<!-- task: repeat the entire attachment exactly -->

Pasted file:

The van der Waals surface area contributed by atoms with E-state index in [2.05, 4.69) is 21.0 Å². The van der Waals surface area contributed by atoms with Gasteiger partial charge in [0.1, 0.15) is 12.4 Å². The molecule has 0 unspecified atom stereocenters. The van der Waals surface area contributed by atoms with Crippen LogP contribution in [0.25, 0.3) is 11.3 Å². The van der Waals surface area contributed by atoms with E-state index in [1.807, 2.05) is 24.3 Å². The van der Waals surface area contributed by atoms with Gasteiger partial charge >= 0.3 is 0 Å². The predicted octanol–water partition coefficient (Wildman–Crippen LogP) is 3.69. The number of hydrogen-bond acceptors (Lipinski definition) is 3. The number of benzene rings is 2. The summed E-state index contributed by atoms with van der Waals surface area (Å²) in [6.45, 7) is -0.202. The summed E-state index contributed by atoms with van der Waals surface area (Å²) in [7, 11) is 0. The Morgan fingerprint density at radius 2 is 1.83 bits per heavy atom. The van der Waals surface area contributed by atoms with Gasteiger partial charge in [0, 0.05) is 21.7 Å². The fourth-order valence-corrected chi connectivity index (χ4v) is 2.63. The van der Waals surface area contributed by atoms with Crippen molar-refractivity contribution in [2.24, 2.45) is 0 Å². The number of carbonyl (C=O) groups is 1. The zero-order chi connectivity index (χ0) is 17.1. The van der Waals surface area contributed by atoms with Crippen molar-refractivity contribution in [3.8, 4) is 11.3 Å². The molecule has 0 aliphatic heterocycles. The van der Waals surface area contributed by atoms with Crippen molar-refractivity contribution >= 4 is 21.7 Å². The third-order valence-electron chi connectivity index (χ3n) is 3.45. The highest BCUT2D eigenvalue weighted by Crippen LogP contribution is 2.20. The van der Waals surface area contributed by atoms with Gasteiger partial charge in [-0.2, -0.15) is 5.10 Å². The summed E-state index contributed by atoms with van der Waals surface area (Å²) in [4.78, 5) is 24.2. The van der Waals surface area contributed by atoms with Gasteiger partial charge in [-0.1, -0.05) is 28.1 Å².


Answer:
The van der Waals surface area contributed by atoms with E-state index in [2.05, 4.69) is 21.0 Å². The van der Waals surface area contributed by atoms with Gasteiger partial charge in [0.1, 0.15) is 12.4 Å². The molecule has 0 unspecified atom stereocenters. The van der Waals surface area contributed by atoms with Crippen LogP contribution in [0.25, 0.3) is 11.3 Å². The van der Waals surface area contributed by atoms with E-state index in [1.807, 2.05) is 24.3 Å². The van der Waals surface area contributed by atoms with Gasteiger partial charge >= 0.3 is 0 Å². The predicted octanol–water partition coefficient (Wildman–Crippen LogP) is 3.69. The number of hydrogen-bond acceptors (Lipinski definition) is 3. The number of benzene rings is 2. The summed E-state index contributed by atoms with van der Waals surface area (Å²) in [6.45, 7) is -0.202. The summed E-state index contributed by atoms with van der Waals surface area (Å²) in [7, 11) is 0. The Morgan fingerprint density at radius 2 is 1.83 bits per heavy atom. The van der Waals surface area contributed by atoms with Gasteiger partial charge in [0, 0.05) is 21.7 Å². The fourth-order valence-corrected chi connectivity index (χ4v) is 2.63. The van der Waals surface area contributed by atoms with Crippen molar-refractivity contribution in [2.24, 2.45) is 0 Å². The number of carbonyl (C=O) groups is 1. The zero-order chi connectivity index (χ0) is 17.1. The van der Waals surface area contributed by atoms with Crippen molar-refractivity contribution in [3.8, 4) is 11.3 Å². The molecule has 0 aliphatic heterocycles. The van der Waals surface area contributed by atoms with Crippen molar-refractivity contribution >= 4 is 21.7 Å². The third-order valence-electron chi connectivity index (χ3n) is 3.45. The highest BCUT2D eigenvalue weighted by Crippen LogP contribution is 2.20. The van der Waals surface area contributed by atoms with Gasteiger partial charge in [-0.2, -0.15) is 5.10 Å². The summed E-state index contributed by atoms with van der Waals surface area (Å²) in [4.78, 5) is 24.2. The van der Waals surface area contributed by atoms with Gasteiger partial charge in [-0.1, -0.05) is 28.1 Å².